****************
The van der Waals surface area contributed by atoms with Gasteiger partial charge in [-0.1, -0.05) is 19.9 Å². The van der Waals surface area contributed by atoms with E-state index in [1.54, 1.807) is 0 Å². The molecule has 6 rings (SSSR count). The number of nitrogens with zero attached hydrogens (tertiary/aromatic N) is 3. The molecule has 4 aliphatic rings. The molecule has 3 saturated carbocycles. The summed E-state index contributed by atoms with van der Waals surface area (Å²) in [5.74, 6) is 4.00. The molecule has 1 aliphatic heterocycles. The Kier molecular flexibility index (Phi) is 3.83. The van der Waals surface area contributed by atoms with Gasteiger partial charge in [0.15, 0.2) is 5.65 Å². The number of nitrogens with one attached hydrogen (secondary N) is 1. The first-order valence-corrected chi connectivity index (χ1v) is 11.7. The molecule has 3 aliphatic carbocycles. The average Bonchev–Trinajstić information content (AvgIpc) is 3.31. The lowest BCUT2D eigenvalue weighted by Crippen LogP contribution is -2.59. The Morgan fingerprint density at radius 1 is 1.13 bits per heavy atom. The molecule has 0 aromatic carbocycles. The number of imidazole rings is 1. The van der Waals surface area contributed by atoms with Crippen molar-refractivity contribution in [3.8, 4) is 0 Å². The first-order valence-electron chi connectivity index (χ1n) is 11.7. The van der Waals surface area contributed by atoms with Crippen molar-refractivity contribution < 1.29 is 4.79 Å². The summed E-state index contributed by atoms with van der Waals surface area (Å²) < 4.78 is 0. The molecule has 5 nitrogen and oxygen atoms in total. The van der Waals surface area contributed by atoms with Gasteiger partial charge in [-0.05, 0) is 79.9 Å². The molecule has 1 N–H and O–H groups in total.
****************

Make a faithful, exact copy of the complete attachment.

The van der Waals surface area contributed by atoms with Gasteiger partial charge in [-0.1, -0.05) is 19.9 Å². The van der Waals surface area contributed by atoms with E-state index in [1.54, 1.807) is 0 Å². The molecule has 6 rings (SSSR count). The number of nitrogens with zero attached hydrogens (tertiary/aromatic N) is 3. The molecule has 4 aliphatic rings. The molecule has 3 saturated carbocycles. The summed E-state index contributed by atoms with van der Waals surface area (Å²) in [5.74, 6) is 4.00. The molecule has 1 aliphatic heterocycles. The Kier molecular flexibility index (Phi) is 3.83. The van der Waals surface area contributed by atoms with Gasteiger partial charge in [0.15, 0.2) is 5.65 Å². The number of nitrogens with one attached hydrogen (secondary N) is 1. The first-order valence-corrected chi connectivity index (χ1v) is 11.7. The molecule has 3 aliphatic carbocycles. The average Bonchev–Trinajstić information content (AvgIpc) is 3.31. The lowest BCUT2D eigenvalue weighted by Crippen LogP contribution is -2.59. The Morgan fingerprint density at radius 1 is 1.13 bits per heavy atom. The molecule has 0 aromatic carbocycles. The number of imidazole rings is 1. The van der Waals surface area contributed by atoms with Crippen molar-refractivity contribution in [3.8, 4) is 0 Å². The first-order valence-electron chi connectivity index (χ1n) is 11.7. The van der Waals surface area contributed by atoms with Crippen molar-refractivity contribution < 1.29 is 4.79 Å². The summed E-state index contributed by atoms with van der Waals surface area (Å²) < 4.78 is 0. The molecule has 5 nitrogen and oxygen atoms in total. The van der Waals surface area contributed by atoms with Gasteiger partial charge in [-0.05, 0) is 79.9 Å². The molecule has 1 N–H and O–H groups in total.